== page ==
For the first time, neuroscientists have measured the activity of individual brain cells during the dreaming phase of sleep.
They discovered bursts of activity that are strikingly similar to what happens when we are awake and see a new image.
The team suggests that rapid eye movements (REMs) are associated with a “change of scene” during visual dreams.
The recordings were made from patients with electrodes implanted in their brains to monitor seizures.
“It’s a unique opportunity to look at what’s happening inside the human brain,” Dr Yuval Nir, from Tel Aviv University in Israel, told the BBC. “We’re very thankful to the epilepsy patients who volunteered to take part.”
Dr Nir worked with colleagues from France and the US on the study, which is published in the journal Nature Communications.
Next slide please
Over the course of four years they worked with 19 different patients, recording from electrodes in several different brain areas but largely within the medial temporal lobe.
This is not a part of the brain directly involved in vision, Dr Nir said.
“The activity of these neurons doesn’t reflect image processing. It’s more about signalling to the brain about a certain concept.
“You can close your eyes and imagine Queen Elizabeth, and these neurons will fire. This activity implies a refresh of the mental imagery and the associations.”
When the patients were awake and shown a picture, especially one associated with a memory, the researchers saw a particular pattern of activity.
“About a 0.3 seconds after the picture appears, these neurons burst – they become vigorously active,” Dr Nir explained. “This also happens when people just close their eyes and imagine these pictures, or these concepts.”
Intriguingly, he and his colleagues spotted a “very very similar pattern” during sleep. In particular, these bursts arrived just after eye movements during REM sleep.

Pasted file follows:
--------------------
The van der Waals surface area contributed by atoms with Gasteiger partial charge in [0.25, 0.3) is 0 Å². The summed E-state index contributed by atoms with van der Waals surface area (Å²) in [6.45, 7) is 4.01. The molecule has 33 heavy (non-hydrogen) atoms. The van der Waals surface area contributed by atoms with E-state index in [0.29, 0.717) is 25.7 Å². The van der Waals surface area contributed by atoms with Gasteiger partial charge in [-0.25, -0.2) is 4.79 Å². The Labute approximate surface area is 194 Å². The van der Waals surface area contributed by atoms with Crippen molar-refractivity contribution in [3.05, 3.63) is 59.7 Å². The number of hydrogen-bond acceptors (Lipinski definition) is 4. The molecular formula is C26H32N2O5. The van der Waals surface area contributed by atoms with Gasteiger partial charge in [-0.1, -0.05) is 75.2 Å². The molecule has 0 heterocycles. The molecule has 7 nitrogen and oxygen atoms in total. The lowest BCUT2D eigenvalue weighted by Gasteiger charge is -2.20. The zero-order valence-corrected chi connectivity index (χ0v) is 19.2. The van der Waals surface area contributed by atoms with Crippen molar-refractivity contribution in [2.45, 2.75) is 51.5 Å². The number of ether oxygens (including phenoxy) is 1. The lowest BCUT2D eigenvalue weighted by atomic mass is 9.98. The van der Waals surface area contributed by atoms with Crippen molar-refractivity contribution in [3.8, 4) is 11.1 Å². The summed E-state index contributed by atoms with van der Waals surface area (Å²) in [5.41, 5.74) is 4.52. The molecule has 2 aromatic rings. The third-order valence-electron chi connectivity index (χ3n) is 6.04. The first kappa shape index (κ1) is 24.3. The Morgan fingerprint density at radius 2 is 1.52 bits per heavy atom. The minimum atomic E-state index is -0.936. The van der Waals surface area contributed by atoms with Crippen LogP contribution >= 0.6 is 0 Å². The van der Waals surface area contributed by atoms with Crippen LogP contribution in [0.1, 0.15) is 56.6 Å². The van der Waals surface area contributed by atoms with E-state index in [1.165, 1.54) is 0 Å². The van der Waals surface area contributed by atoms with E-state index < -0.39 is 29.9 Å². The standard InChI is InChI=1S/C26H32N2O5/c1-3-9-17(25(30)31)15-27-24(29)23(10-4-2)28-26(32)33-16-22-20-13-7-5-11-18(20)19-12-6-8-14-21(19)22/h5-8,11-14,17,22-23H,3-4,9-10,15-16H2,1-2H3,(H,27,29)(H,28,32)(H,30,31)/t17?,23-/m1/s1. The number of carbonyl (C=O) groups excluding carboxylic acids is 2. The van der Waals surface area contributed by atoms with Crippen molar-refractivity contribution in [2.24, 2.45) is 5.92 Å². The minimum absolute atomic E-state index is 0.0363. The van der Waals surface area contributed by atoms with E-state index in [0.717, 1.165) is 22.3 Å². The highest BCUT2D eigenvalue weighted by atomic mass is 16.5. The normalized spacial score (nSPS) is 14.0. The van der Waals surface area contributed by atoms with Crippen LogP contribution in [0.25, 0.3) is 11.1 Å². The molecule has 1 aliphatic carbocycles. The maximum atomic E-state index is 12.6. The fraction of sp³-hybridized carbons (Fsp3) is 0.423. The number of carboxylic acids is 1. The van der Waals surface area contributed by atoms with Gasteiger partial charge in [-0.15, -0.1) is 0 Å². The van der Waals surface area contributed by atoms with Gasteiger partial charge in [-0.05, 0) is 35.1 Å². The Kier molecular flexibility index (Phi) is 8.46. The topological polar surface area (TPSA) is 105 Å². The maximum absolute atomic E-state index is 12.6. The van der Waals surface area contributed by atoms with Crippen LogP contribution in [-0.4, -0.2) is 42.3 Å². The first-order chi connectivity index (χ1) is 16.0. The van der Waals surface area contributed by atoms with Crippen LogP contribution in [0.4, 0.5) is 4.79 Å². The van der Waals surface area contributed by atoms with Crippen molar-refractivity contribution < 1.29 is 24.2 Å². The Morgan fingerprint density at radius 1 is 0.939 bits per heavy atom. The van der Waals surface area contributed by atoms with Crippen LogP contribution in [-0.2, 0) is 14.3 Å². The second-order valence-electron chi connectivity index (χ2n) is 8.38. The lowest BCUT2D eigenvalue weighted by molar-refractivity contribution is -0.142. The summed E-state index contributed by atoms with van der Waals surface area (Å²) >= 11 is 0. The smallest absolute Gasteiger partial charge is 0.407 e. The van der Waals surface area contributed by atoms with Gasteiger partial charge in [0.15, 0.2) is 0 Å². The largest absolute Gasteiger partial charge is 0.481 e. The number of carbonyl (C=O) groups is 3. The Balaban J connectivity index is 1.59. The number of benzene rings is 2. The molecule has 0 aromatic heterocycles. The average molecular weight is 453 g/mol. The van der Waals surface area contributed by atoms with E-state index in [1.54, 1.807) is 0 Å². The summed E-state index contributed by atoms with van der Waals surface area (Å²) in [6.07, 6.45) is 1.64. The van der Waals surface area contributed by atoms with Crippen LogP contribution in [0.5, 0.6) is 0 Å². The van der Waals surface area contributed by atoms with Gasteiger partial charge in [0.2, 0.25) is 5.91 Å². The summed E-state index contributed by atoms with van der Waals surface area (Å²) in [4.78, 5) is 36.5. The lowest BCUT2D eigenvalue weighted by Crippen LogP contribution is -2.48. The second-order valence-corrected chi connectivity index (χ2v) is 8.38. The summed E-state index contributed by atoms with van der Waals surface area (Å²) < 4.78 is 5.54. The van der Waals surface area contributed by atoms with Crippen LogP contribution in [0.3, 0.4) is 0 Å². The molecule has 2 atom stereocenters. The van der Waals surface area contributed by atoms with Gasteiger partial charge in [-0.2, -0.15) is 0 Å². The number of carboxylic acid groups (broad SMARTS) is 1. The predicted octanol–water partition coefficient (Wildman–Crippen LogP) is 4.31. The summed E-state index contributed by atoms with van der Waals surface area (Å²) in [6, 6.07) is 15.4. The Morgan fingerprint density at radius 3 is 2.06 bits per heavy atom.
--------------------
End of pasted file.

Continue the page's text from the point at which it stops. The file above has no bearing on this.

This is the phase of sleep in which we dream, and it is characterised by these occasional, very quick eye movements.
It has long been thought that these movements might reflect the visual component of dreams, but there has been no clear evidence for this – until now, Dr Nir said.
“We are intimately familiar with the activity of these neurons. We know they are active every time you look at an image, or when you imagine that image. And now we see them active in a similar way when you move your eyes in REM sleep, so it becomes very probable that the eye movements represent some type of reset, or ‘moving onto the next dream frame’.
“It’s almost like when I was growing up and we had slide projectors. You move to the next dream slide, if you like.”
Switching not scanning
This could help to explain why unborn babies and blind people also move their eyes during REM sleep, he added.
“Even people who are congenitally blind… can still dream about their aunt coming to visit from Florida: her voice, the emotions and all the associations that go with that.
“And when the dream changes from meeting this aunt to, say, taking your dog for a stroll in the park, then the brain activity changes and this happens in sync with eye movements.”
Other sleep researchers welcomed the findings. Prof Jim Horne, who established the Sleep Research Centre at Loughborough University, said the study fits with our improving understanding of REM sleep.
He also emphasised that flickering of a dreamer’s eyes, which only happens in brief spurts, does not mean they are surveying a scene.
“The eye movements are not actually scanning your dream – they’re reorienting your visual thoughts,” Prof Horne told BBC News.
“This study endorses other findings that REM sleep has many similarities to wakefulness.
“I see REM sleep as rather like the screensaver on your computer; all you need is the touch of a button and your computer leaps to life. It’s very close to wakefulness. Non-REM sleep is more like when you switch your computer off, and waking up requires a process of rebooting.”